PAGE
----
- Chris Carr
Title: Senior Associate at King & Wood Mallesons
View Chris's Linkedin profile here
Chris Carr is a Melbourne Law School alumnus who moved to Beijing in the early stages of his career. After 7 years in Beijing, he joined King & Wood Mallesons' Sydney office earlier this year.
MJIL: Regarding your experience in China, what sparked your interest in China?
I was the beneficiary of the wisdom of many who encouraged me in that direction. I also saw at a relatively young age that China was undertaking a massive transformation. I wanted to learn more and subsequently benefitted from a number of scholarships and opportunities. With each one came a better understanding of what was out there, and exposure to more people with experience and know-how in this space. The more I learned, the more I became interested in seeing where this could take me.
MJIL: How was practicing in China different to practicing in Australia?
In China, practicing law and working on cross border transactions can be quite fast paced and ground breaking. It is sometimes tedious, but never dull. In Australia, practicing law is always a delight when you are surrounded by highly capable and skilled practitioners. Australian law firms should be immensely proud of their knowledge management and systems. They are truly world class.
MJIL: Why did you decide to move to King & Wood Mallesons' Sydney office after 7 years in Beijing?
As an Australian educated, qualified and trained lawyer with extensive experience in China, it made perfect sense to come here. There is no other firm that as neatly fits my practice and what I want to be doing. King & Wood Mallesons has got its focus on China right and I certainly hope to contribute to reinforcing its market position.
We are the only international firm in the world headquartered in Asia. I think foreign-based firms face increasing struggles in China and this leaves the space wide open for firms like ours to become the market leaders. We can expect future mergers between foreign and domestic law firms in China but the longer those take to materialise, the further ahead we will already be.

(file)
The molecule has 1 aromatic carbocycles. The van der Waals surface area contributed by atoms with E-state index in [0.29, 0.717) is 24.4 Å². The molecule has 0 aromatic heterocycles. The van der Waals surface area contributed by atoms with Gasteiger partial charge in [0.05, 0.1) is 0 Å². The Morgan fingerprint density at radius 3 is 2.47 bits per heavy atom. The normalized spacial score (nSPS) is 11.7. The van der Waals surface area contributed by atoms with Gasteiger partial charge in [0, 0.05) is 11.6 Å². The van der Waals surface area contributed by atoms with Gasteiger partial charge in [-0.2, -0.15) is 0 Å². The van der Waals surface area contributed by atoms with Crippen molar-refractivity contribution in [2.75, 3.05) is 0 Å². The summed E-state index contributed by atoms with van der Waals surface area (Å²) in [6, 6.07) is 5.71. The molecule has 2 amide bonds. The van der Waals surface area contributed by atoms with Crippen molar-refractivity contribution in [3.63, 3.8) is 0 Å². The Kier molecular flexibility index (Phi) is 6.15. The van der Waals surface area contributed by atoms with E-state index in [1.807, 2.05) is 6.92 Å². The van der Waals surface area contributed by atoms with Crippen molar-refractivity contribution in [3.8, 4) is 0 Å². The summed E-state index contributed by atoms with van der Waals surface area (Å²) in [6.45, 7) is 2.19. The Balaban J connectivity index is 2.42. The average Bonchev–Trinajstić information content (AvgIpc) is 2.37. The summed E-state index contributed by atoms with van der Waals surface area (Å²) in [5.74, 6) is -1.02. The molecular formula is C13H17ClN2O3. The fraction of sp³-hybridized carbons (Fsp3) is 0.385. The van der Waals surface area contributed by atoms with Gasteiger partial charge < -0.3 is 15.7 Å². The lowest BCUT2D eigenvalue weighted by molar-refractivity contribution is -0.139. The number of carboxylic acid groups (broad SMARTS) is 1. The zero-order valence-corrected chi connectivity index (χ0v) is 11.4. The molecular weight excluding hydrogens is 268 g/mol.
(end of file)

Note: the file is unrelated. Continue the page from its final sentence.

Sydney was a strong choice for me because New South Wales has had a higher proportion of Chinese investment and that is expected to continue. It is also an important gateway for Chinese investors coming into Australia. While I have a growing domestic deal book, I am still heavily involved in cross-border transactions, many of which involve China.
MJIL: What has been the most interesting international deal or case you have worked on to date?
Two in particular come to mind. The first was the acquisition by Geely, a Chinese automotive manufacturer, of Swedish carmaker, Volvo Car Corporation, from Ford. Volvo remains the only major foreign carmaker to be wholly acquired by a Chinese company. It was one of my first forays into the world of China outbound and the first time I ever had to brief the board of a Chinese company.
The second was advising UK retailer Tesco on its joint venture with state-run China Resources Enterprise to create the largest multi-format retailer in China. This was a landmark transaction as it showed a new way to engage with China in what is a difficult sector. Tesco has had its difficulties in recent years but I do feel that they should be tremendously proud of this deal. It created an elegant way for businesses to change their exposure to the Chinese market without being forced to exit. The deal was interesting for me because I had by that stage advised Tesco on a number of matters in China which influenced how the transaction was ultimately structured. It was complicated but a solution was found.